Roger Richards and Gregory Corso - copyright Shiv Mirabito

No. 18: Roger Richards of the Rare Book Room (2003)


As with quite a few of my Dear Readers letters for Goodie I said ‘we’ in this rather than ‘I’, although it was in fact I who bought the signed copy of Women, by Charles Bukowski, from Roger in 1991 or 1992. I still remember standing in the entry to my building, where I still live, talking with Roger about books for an hour or so while it rained outside. It would be years before Goodie came into being, and thankfully Roger Richards said yes to a Goodie interview. Foxy and I both got to know Roger quite well after meeting Marty Matz and that whole funny bunch. What’s sad is that Roger died, very suddenly, before I had finished my edit. I can only hope that he would have liked it, as many other people have. It remains one of my favorite Goodies to date. My Dear Readers letter from Roger’s Goodie reads like this:

“Like many, we first met Roger through buying a book from him, a signed copy of Charles Bukowski’s Women. By that time his legendary shops Greenwich Books and The Rare Book Room were no longer, and Roger himself delivered the book in his own hand. We had the great fortune of becoming friends with Roger and Irvyne Richards around the time we met Marty Matz and Gregory Corso. Soon after Gregory died, the New York Press came out with a big article about Roger and for a whole week, there was Roger’s face looking out of every NYPress paper box in the city. On every corner, there was Roger! It was wonderful. The most humble of people, Roger was a lightning rod for the most outrageous characters in New York, something which, even as we interviewed him in November of 2002, he found almost unbelievable himself. Roger loved music and books with absolute passion, and he loved the characters playing in the great drama of New York and the Village. He knew what made life spicy. He championed Herbert Huncke as a writer, and in the late seventies, Roger published one of the last works by his friend Henry Miller, as a limited edition chapbook. He and Irvyne opened their home to Gregory Corso who came one night and stayed for twelve years. There is no person we can imagine as purely gracious as Roger. His understated brilliance, his humor, his innocence, his whiskers and his wit cannot be found in so perfect harmony in anyone else. We interviewed Roger on a stormy day at his place on Horatio Street, surrounded by piles of books. We left with our tapes and notes, feeling that to live life truly well, balancing its beauty and nightmares, is to live it the way Roger has lived. In December, on his seventieth birthday, it would seem that Roger’s friends Herbert Huncke, Gregory Corso and Marty Matz gathered together at the Cedar Tavern in Paradise, decided they were going to reach down and grab Roger up, and did. Roger wrote us a letter shortly before he left, to make sure that certain points went into his Goodie, which Irvyne mailed to us after he had gone. We’ve included his letter herein, and we just hope that Roger will be pleased with how it all turns out, until we meet him again, at which time hopefully, we’ll know the secrets.”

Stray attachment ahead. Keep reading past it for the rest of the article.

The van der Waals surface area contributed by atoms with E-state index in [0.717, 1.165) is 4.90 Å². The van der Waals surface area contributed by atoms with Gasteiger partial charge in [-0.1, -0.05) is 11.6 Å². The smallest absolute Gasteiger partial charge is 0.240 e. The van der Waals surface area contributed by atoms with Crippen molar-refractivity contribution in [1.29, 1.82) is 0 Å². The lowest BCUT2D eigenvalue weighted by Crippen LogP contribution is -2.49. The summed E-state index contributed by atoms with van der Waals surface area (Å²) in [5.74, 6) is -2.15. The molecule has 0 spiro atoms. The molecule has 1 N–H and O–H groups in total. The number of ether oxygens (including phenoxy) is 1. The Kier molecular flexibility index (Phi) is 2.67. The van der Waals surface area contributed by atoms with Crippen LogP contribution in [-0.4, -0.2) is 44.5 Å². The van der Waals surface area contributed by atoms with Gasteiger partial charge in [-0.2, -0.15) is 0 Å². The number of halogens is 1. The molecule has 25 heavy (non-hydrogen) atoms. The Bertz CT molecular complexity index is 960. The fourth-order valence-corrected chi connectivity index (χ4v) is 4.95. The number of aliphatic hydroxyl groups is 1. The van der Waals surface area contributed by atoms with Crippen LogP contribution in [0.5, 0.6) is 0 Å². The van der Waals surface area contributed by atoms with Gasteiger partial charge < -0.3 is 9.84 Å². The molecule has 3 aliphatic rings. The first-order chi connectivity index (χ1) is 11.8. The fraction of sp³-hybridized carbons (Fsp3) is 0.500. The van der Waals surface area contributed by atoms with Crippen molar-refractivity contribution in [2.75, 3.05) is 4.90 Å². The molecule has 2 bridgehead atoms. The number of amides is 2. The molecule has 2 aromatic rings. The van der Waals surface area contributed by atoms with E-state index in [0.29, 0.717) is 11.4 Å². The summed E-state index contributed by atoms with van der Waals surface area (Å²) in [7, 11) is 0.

This photo of Roger on the right with Gregory Corso was taken by Shiv Mirabito.

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